BARLBOROUGHis listed as Barleburh in 1002 and Barleburg in Domesday of 1086 which records - In Barleburg (Barlborough) and Witewell (Whitwell) Leofnoth had 6 carucates of land taxable. Land for 8 ploughs. Now in lordship 3 ploughs. 10 Freemen, 10 villagers and 36 smallholders who have 8 ploughs. A priest and a church; 1 slave; 2 mills, 3s; meadow, 3 acres; woodland pasture 2 leagues long and 1 wide; underwood 1 league long and 1 wide. Value before 1066 and now £6. Robert holds it. In Clune (Clowne) 2 bovates of land taxable. It belongs to this manor.
The Saxon burg would normally indicate a fortified place and would follow a personal name but no suitable name is known. Possibly the name is derived from Saxon as the first part of the name could be barleah or boar woodland clearing.
Two families, once the most powerful and influential in the area, were the Protestant Rodes and the Roman Catholic Poles. The former properties of both families are less than 2 miles apart. Barlborough Hall in landscaped parkland is the most impressive. Built by Francis de Rodes, a leading judge, in 1584, it is an unusual square Tudor mansion with octagonal turrets at each corner.
Francis de Rodes is also responsible for Barlborough Old Hall and his descendants built Barlborough School while the Pole family donated the 18th century almshouses in 1752. At a time when being a practicing Roman Catholic was fraught with danger the Poles, of Spinkhill Hall and Park Hall had to be very careful when observing their faith as they had to avoid the priest-hunters. Interestingly Barlborough Hall now serves as a preparatory school for Mount St Mary's Roman Catholic College that is based at Spinkhill Hall.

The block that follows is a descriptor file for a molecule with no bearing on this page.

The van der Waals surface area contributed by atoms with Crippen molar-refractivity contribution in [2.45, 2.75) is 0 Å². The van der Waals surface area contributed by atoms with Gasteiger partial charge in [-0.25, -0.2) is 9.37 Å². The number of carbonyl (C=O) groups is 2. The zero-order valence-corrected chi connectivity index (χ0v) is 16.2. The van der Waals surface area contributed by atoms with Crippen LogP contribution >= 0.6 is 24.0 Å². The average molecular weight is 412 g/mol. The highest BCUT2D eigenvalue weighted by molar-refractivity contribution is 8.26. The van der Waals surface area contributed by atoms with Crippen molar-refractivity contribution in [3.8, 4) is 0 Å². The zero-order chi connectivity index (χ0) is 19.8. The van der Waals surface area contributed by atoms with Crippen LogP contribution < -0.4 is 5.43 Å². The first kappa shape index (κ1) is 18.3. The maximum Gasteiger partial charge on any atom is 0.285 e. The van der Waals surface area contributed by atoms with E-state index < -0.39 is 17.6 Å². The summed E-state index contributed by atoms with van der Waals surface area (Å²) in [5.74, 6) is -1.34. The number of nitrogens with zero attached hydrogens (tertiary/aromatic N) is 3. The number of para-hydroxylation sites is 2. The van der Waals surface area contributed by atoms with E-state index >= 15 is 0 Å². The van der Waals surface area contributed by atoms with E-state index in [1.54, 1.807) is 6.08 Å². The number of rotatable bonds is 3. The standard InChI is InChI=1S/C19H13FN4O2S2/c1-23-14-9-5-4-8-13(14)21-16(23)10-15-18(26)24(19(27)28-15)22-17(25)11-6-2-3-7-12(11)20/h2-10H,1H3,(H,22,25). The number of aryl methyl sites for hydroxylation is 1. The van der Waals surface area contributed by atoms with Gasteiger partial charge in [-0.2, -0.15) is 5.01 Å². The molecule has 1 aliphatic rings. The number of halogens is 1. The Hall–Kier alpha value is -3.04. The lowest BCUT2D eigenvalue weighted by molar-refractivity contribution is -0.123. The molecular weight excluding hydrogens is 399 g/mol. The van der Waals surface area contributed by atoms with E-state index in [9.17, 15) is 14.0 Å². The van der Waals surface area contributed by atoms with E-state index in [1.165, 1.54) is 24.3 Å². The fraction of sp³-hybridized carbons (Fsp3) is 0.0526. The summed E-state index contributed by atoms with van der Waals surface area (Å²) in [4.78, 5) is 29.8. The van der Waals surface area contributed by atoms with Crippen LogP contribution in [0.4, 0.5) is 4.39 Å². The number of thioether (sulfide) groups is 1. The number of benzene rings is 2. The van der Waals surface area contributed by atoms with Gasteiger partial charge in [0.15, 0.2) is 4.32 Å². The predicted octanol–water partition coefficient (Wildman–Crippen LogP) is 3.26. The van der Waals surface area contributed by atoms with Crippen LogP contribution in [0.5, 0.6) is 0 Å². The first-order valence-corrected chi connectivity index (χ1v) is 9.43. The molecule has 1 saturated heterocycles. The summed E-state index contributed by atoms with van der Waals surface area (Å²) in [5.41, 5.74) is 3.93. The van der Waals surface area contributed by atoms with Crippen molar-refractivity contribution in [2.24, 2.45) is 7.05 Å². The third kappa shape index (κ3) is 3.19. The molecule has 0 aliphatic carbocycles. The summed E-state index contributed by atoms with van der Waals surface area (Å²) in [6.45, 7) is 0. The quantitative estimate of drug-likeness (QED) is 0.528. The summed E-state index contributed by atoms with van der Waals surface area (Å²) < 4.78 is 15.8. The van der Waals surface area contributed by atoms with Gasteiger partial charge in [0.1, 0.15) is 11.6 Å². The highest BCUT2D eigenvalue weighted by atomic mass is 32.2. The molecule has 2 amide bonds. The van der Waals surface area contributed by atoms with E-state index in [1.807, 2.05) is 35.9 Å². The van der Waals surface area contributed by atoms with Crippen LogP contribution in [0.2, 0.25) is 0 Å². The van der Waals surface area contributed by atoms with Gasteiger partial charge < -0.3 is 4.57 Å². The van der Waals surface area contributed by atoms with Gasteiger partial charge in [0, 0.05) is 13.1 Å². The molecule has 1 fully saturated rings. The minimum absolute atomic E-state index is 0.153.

It is an unusual square Tudor mansion with octagonal turrets at each corner. Francis de Rodes was also responsible for Barlborough Old Hall, which is in the village, and his descendants built Barlborough School. He died at his residence at Staveley Woodthorpe a few years after the Hall was completed.
It passed through several owners eventually being sold to the Jesuits in 1938 but the Army used the Hall during the Second World War and afterwards returned it to the Jesuits. It is now a private School, where it is said The Grey Lady walks the corridors.
BARLBOROUGH PRIMARY SCHOOL Built by the Rodes Family of Barlborough Hall the school was opened in 1870. It is located in the centre of the village and for over a century provided education for the children from the village and the surrounding area. Mr Hodgson was the first headteacher. In the year 2000 under the headship of Graham Hadley two new classrooms were built to accommodate the extra children moving into the village.
This Victorian gritstone and mosaic archway was erected in 1869, as indicated by the date in Roman Numerals MDCCCLXIX, by William Hatfield de Rodes in memory of his wife Sophy Felicite de Rodes who died in the same year. It provides the entrance to a Garden of Remembrance built in 1951 as a tribute to those lost in two World Wars.
The mosaic contains lettering from three different languages - Greek, Hebrew and Latin.